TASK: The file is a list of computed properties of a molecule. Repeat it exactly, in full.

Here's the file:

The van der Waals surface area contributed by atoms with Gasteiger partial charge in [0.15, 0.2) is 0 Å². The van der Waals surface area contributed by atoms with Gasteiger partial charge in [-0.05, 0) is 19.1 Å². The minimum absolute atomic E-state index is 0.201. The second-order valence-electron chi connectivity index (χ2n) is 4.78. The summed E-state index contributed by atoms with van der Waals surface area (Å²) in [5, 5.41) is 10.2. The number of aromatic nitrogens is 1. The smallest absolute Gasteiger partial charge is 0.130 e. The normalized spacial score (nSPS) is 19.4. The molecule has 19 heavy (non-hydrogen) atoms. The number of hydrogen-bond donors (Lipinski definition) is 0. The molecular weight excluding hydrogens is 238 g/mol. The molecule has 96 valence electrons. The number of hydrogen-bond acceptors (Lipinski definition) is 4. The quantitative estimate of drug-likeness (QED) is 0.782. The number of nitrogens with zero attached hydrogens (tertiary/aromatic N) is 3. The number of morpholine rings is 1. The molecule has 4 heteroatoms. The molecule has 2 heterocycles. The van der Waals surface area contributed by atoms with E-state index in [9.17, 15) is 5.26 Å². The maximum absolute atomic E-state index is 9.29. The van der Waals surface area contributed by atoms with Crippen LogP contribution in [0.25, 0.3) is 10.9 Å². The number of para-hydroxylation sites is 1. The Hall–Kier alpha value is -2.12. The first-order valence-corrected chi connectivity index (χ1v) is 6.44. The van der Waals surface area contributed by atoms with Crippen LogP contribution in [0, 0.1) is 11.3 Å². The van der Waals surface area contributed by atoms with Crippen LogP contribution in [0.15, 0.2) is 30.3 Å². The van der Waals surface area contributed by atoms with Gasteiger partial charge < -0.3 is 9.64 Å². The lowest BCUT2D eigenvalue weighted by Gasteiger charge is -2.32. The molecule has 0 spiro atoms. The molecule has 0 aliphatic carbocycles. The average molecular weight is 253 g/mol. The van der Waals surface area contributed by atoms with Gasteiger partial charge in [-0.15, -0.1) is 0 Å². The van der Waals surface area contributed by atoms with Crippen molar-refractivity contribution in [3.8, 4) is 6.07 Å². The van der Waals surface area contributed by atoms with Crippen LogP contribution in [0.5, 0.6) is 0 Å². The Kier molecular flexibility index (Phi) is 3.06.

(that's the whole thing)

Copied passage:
The van der Waals surface area contributed by atoms with Gasteiger partial charge in [0.15, 0.2) is 0 Å². The van der Waals surface area contributed by atoms with Gasteiger partial charge in [-0.05, 0) is 19.1 Å². The minimum absolute atomic E-state index is 0.201. The second-order valence-electron chi connectivity index (χ2n) is 4.78. The summed E-state index contributed by atoms with van der Waals surface area (Å²) in [5, 5.41) is 10.2. The number of aromatic nitrogens is 1. The smallest absolute Gasteiger partial charge is 0.130 e. The normalized spacial score (nSPS) is 19.4. The molecule has 19 heavy (non-hydrogen) atoms. The number of hydrogen-bond donors (Lipinski definition) is 0. The molecular weight excluding hydrogens is 238 g/mol. The molecule has 96 valence electrons. The number of hydrogen-bond acceptors (Lipinski definition) is 4. The quantitative estimate of drug-likeness (QED) is 0.782. The number of nitrogens with zero attached hydrogens (tertiary/aromatic N) is 3. The number of morpholine rings is 1. The molecule has 4 heteroatoms. The molecule has 2 heterocycles. The van der Waals surface area contributed by atoms with E-state index in [9.17, 15) is 5.26 Å². The maximum absolute atomic E-state index is 9.29. The van der Waals surface area contributed by atoms with Crippen LogP contribution in [0.25, 0.3) is 10.9 Å². The number of para-hydroxylation sites is 1. The Hall–Kier alpha value is -2.12. The first-order valence-corrected chi connectivity index (χ1v) is 6.44. The van der Waals surface area contributed by atoms with Crippen LogP contribution in [0, 0.1) is 11.3 Å². The van der Waals surface area contributed by atoms with Crippen LogP contribution in [0.15, 0.2) is 30.3 Å². The van der Waals surface area contributed by atoms with Gasteiger partial charge < -0.3 is 9.64 Å². The lowest BCUT2D eigenvalue weighted by Gasteiger charge is -2.32. The molecule has 0 spiro atoms. The molecule has 0 aliphatic carbocycles. The average molecular weight is 253 g/mol. The van der Waals surface area contributed by atoms with Gasteiger partial charge in [-0.15, -0.1) is 0 Å². The van der Waals surface area contributed by atoms with Crippen molar-refractivity contribution in [3.8, 4) is 6.07 Å². The van der Waals surface area contributed by atoms with Crippen LogP contribution in [0.5, 0.6) is 0 Å². The Kier molecular flexibility index (Phi) is 3.06.